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How do you keep up?

Creative Commons License photo credit: fazen

How do you keep up?

I was speaking to a group of small business owners the other day about websites and (to their surprise) mobile technology and how it should affect their internet strategy – or at least, provoke them to have one.

After (probably) scaring them a bit, that was the last question I was asked: “How do you keep up?”

Meaning – how is a small business owner who has to deal with sales, marketing, managing their staff, sweeping the floor, doing the books, promoting their business on Talk Like a Pirate Day and 117 other things – how does THAT person keep up with all that stuff, let alone have their fingers on the pulse of all this new mobile technology, their website, etc?

And how do they manage to find the time to keep their website updated?

If you don’t, you’re training your customers to not visit it.

Additional question I might hear from coaching clients: How do I keep up with all that stuff, plus the things you suggest that I should be doing???

Short answer: You don’t keep up with it all. So don’t sweat it.

Long answer: If it was easy, anyone could do it. Keep reading.

But what provoked the question?

Perhaps the fear of the unknown or the huge amount of change I laid in front of them.


So how do you keep up?

You really don’t. One thing adds to another thing, adds to another thing.

That’s one of the reasons my email newsletter signs off with “Do at least one thing today to get, or keep, a client.”

Set aside a little bit of time every single day, just like you do to work out, play golf, relax with a hot cuppa and the paper, and so on.

Put this “one thing a day” time in your calendar. The earlier in the day, the better. That way the crisis of the moment doesn’t come along and knock you off the rails.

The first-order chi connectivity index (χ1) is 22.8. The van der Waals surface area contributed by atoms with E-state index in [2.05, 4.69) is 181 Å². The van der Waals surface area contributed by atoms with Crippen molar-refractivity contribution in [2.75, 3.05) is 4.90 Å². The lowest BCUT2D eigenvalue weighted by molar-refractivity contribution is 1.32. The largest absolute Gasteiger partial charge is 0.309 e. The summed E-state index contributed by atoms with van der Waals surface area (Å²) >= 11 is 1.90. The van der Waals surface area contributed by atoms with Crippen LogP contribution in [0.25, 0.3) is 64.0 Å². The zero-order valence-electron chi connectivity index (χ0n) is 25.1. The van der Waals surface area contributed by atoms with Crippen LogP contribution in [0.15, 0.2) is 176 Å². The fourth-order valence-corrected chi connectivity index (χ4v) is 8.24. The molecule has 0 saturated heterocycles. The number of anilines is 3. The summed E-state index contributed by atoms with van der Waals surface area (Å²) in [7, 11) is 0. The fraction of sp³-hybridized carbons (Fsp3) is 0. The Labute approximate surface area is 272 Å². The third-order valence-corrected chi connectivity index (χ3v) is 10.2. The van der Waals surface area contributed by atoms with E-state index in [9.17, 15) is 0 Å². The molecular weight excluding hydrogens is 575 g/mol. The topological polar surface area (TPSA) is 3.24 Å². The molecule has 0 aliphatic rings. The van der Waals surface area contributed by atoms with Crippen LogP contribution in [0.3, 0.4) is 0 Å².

• Maybe today you spend 15 minutes writing 2 blog posts, or an email for your email newsletter.
  • Or you contact (or delegate it) 1 customer a day who hasn’t spent money with you lately.
  • Or you contact your newest customer and ask them what they think about what you’re doing for them and why they chose you. Keep going in reverse order till you get to the customer you’ve had the longest.
  • Or you contact the customer you’ve had the longest and ask them why they still use you. Again, keep going in reverse order till you get to your first customer.
  • Or you read a chapter from a marketing, strategy, operations, social media (etc) book. Or a blog that offers similar assistance.

One thing a day. Same way you eat an elephant.

Then what?

If these things start getting traction, maybe they get more than 15 minutes a day. Maybe you hire someone to do them, or delegate them to a staffer you already have. Or you do less of the stuff that isn’t really having an impact. Or you automate what you can of the tasks that are now paying off. Or the ones you can’t stop doing that don’t appear to be making a difference.

Maybe you ask each department (if you have them) to do the same thing. Or you ask each of your employees.

Do one thing a day. 5 minutes, 15 minutes, whatever you can manage at first.

When you push water from 211 degrees F to 212 degrees F, amazing things happen.

One thing a day may be all it takes for your business to do the same kind of thing.

Once you spawn a culture of continuous improvement, hang on tight.

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